Biodiversity and Conservation

, Volume 23, Issue 6, pp 1427–1439

Identifying priority areas for conservation of spadefoot toad, Pelobates fuscusinsubricus using a maximum entropy approach

  • Andrea Giovannini
  • Daniele Seglie
  • Cristina Giacoma
Original Paper

DOI: 10.1007/s10531-014-0674-x

Cite this article as:
Giovannini, A., Seglie, D. & Giacoma, C. Biodivers Conserv (2014) 23: 1427. doi:10.1007/s10531-014-0674-x

Abstract

In this study, we used a maximum entropy (MaxEnt) approach to model the distribution of the rare European amphibian Pelobates fuscus insubricus, with the final goal of identifying suitable areas for its conservation. We generated the model starting from a dataset of all locations where this species’ presence was confirmed for the region of piedmont in 2004–2010, which consisted of only 15 occurrence records. To verify the working hypothesis that population survival is higher in areas where Maxent identifies higher distribution probability values, we used suitability indexes generated by the model to compare the “historical” (before 1980) and “recent” (1980–1996) distributions of P. f. insubricus populations in the piedmont region. The average area-under-the-curve value (0.878, s = 0.075) of the Maxent model proved significantly informative. Using the Bonferroni confidence interval, we demonstrated that surviving populations occupy geographic areas characterized by significantly higher potential suitability (p < 0.05), and we selected areas accordingly. We therefore conclude that, in our case study, modelling the distribution of rare species may represent a useful strategy to select areas where these species are likely to persist. To further evaluate this approach, we suggest testing it on the study of other rare species.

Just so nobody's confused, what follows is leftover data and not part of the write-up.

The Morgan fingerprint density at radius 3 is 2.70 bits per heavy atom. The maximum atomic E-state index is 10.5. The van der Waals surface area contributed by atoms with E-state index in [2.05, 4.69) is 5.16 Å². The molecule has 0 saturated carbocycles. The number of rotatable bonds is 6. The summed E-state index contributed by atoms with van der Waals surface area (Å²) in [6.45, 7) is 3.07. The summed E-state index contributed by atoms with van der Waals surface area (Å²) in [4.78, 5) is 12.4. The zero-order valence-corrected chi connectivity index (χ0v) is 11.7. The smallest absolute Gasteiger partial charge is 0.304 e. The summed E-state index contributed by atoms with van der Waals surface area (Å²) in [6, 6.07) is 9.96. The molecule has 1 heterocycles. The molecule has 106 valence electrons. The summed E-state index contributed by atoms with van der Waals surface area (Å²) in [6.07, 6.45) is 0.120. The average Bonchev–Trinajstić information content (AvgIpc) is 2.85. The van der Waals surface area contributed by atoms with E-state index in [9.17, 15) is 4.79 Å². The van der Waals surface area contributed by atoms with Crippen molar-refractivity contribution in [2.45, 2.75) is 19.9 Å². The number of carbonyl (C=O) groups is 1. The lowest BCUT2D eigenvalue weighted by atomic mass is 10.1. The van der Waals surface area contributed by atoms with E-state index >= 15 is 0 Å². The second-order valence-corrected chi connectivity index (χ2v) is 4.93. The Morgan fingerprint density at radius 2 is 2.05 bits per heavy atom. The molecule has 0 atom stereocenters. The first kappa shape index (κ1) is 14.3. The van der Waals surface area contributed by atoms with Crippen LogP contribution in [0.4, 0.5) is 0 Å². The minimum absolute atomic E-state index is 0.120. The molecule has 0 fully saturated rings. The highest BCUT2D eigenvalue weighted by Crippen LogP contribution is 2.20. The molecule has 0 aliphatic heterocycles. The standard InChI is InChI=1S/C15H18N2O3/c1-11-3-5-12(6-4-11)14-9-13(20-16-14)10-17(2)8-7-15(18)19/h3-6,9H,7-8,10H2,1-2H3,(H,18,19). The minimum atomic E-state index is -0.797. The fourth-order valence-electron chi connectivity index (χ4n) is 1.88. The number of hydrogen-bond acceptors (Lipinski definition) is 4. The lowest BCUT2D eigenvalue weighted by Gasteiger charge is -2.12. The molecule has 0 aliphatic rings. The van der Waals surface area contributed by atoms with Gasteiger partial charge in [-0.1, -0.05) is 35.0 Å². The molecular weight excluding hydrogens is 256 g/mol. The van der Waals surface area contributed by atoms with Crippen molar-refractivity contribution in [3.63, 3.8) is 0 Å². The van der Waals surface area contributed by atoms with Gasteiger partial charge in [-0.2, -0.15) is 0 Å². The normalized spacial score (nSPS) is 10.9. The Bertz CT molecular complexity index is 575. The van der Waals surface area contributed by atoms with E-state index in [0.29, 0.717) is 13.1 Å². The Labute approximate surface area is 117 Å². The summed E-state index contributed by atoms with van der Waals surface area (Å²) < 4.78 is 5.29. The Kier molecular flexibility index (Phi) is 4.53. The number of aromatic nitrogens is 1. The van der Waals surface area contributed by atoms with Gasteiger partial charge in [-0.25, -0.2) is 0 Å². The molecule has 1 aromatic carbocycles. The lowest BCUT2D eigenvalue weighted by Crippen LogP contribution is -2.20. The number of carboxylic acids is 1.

Keywords

AmphibiansArea-selection methodsDistribution modellingExternal validationReintroduction

Copyright information

© Springer Science+Business Media Dordrecht 2014

Authors and Affiliations

  • Andrea Giovannini
    • 1
  • Daniele Seglie
    • 1
  • Cristina Giacoma
    • 1
  1. 1.Dipartimento di Scienze della Vita e Biologia dei SistemiUniversità di TorinoTurinItaly